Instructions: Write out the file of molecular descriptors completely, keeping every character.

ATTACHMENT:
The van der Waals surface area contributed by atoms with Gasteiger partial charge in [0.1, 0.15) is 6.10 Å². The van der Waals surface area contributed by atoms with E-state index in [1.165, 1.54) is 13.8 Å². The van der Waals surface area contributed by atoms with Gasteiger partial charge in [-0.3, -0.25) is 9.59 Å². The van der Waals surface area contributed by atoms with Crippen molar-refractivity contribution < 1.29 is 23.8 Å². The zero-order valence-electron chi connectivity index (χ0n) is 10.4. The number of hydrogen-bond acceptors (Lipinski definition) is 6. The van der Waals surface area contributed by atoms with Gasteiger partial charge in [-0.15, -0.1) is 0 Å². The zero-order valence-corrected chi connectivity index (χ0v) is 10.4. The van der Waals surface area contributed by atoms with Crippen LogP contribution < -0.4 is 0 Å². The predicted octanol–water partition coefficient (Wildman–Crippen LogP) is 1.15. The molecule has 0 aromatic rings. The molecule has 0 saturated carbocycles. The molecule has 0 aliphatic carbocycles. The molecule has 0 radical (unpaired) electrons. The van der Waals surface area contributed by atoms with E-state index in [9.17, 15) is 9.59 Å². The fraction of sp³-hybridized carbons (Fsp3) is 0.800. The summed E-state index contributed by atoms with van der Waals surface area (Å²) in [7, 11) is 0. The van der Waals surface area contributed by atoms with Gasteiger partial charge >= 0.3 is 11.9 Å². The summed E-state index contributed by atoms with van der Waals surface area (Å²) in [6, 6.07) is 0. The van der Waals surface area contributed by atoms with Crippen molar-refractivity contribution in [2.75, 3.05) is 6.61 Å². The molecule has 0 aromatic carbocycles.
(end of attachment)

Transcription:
The van der Waals surface area contributed by atoms with Gasteiger partial charge in [0.1, 0.15) is 6.10 Å². The van der Waals surface area contributed by atoms with E-state index in [1.165, 1.54) is 13.8 Å². The van der Waals surface area contributed by atoms with Gasteiger partial charge in [-0.3, -0.25) is 9.59 Å². The van der Waals surface area contributed by atoms with Crippen molar-refractivity contribution < 1.29 is 23.8 Å². The zero-order valence-electron chi connectivity index (χ0n) is 10.4. The number of hydrogen-bond acceptors (Lipinski definition) is 6. The van der Waals surface area contributed by atoms with Gasteiger partial charge in [-0.15, -0.1) is 0 Å². The zero-order valence-corrected chi connectivity index (χ0v) is 10.4. The van der Waals surface area contributed by atoms with Crippen LogP contribution < -0.4 is 0 Å². The predicted octanol–water partition coefficient (Wildman–Crippen LogP) is 1.15. The molecule has 0 aromatic rings. The molecule has 0 saturated carbocycles. The molecule has 0 aliphatic carbocycles. The molecule has 0 radical (unpaired) electrons. The van der Waals surface area contributed by atoms with E-state index in [9.17, 15) is 9.59 Å². The fraction of sp³-hybridized carbons (Fsp3) is 0.800. The summed E-state index contributed by atoms with van der Waals surface area (Å²) in [7, 11) is 0. The van der Waals surface area contributed by atoms with Gasteiger partial charge >= 0.3 is 11.9 Å². The summed E-state index contributed by atoms with van der Waals surface area (Å²) in [6, 6.07) is 0. The van der Waals surface area contributed by atoms with Crippen molar-refractivity contribution in [2.75, 3.05) is 6.61 Å². The molecule has 0 aromatic carbocycles.